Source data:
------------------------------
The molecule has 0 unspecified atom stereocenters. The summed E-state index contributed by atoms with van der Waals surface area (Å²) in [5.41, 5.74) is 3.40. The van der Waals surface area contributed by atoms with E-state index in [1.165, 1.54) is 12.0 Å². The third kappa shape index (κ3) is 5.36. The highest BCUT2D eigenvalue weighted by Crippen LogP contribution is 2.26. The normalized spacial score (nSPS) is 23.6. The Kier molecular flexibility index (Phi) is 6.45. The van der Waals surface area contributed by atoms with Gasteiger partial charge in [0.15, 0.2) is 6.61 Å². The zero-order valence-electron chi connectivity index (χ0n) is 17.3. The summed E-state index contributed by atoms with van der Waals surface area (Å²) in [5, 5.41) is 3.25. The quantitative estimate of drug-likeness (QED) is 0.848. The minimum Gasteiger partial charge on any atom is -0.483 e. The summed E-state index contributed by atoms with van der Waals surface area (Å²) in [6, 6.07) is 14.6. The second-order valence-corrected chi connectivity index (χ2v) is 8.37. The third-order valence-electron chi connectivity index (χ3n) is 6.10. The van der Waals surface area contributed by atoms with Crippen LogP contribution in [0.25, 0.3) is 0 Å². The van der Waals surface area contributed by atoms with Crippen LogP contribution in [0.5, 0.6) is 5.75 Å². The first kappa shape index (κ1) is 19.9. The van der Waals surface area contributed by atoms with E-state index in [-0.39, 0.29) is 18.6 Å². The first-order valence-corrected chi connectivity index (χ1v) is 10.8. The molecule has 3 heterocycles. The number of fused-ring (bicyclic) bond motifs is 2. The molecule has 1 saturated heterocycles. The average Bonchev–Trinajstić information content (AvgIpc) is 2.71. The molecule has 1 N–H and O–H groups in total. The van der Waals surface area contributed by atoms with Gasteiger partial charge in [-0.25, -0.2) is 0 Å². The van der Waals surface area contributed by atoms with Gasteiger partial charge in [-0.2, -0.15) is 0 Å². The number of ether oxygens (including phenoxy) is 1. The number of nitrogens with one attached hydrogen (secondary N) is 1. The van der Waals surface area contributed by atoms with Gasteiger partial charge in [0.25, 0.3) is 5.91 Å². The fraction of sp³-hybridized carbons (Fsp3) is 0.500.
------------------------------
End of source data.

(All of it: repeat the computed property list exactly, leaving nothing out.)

The molecule has 0 unspecified atom stereocenters. The summed E-state index contributed by atoms with van der Waals surface area (Å²) in [5.41, 5.74) is 3.40. The van der Waals surface area contributed by atoms with E-state index in [1.165, 1.54) is 12.0 Å². The third kappa shape index (κ3) is 5.36. The highest BCUT2D eigenvalue weighted by Crippen LogP contribution is 2.26. The normalized spacial score (nSPS) is 23.6. The Kier molecular flexibility index (Phi) is 6.45. The van der Waals surface area contributed by atoms with Gasteiger partial charge in [0.15, 0.2) is 6.61 Å². The zero-order valence-electron chi connectivity index (χ0n) is 17.3. The summed E-state index contributed by atoms with van der Waals surface area (Å²) in [5, 5.41) is 3.25. The quantitative estimate of drug-likeness (QED) is 0.848. The minimum Gasteiger partial charge on any atom is -0.483 e. The summed E-state index contributed by atoms with van der Waals surface area (Å²) in [6, 6.07) is 14.6. The second-order valence-corrected chi connectivity index (χ2v) is 8.37. The third-order valence-electron chi connectivity index (χ3n) is 6.10. The van der Waals surface area contributed by atoms with Crippen LogP contribution in [0.25, 0.3) is 0 Å². The van der Waals surface area contributed by atoms with Crippen LogP contribution in [0.5, 0.6) is 5.75 Å². The first kappa shape index (κ1) is 19.9. The van der Waals surface area contributed by atoms with E-state index in [-0.39, 0.29) is 18.6 Å². The first-order valence-corrected chi connectivity index (χ1v) is 10.8. The molecule has 3 heterocycles. The number of fused-ring (bicyclic) bond motifs is 2. The molecule has 1 saturated heterocycles. The average Bonchev–Trinajstić information content (AvgIpc) is 2.71. The molecule has 1 N–H and O–H groups in total. The van der Waals surface area contributed by atoms with Gasteiger partial charge in [-0.25, -0.2) is 0 Å². The van der Waals surface area contributed by atoms with Gasteiger partial charge in [-0.2, -0.15) is 0 Å². The number of ether oxygens (including phenoxy) is 1. The number of nitrogens with one attached hydrogen (secondary N) is 1. The van der Waals surface area contributed by atoms with Gasteiger partial charge in [0.25, 0.3) is 5.91 Å². The fraction of sp³-hybridized carbons (Fsp3) is 0.500.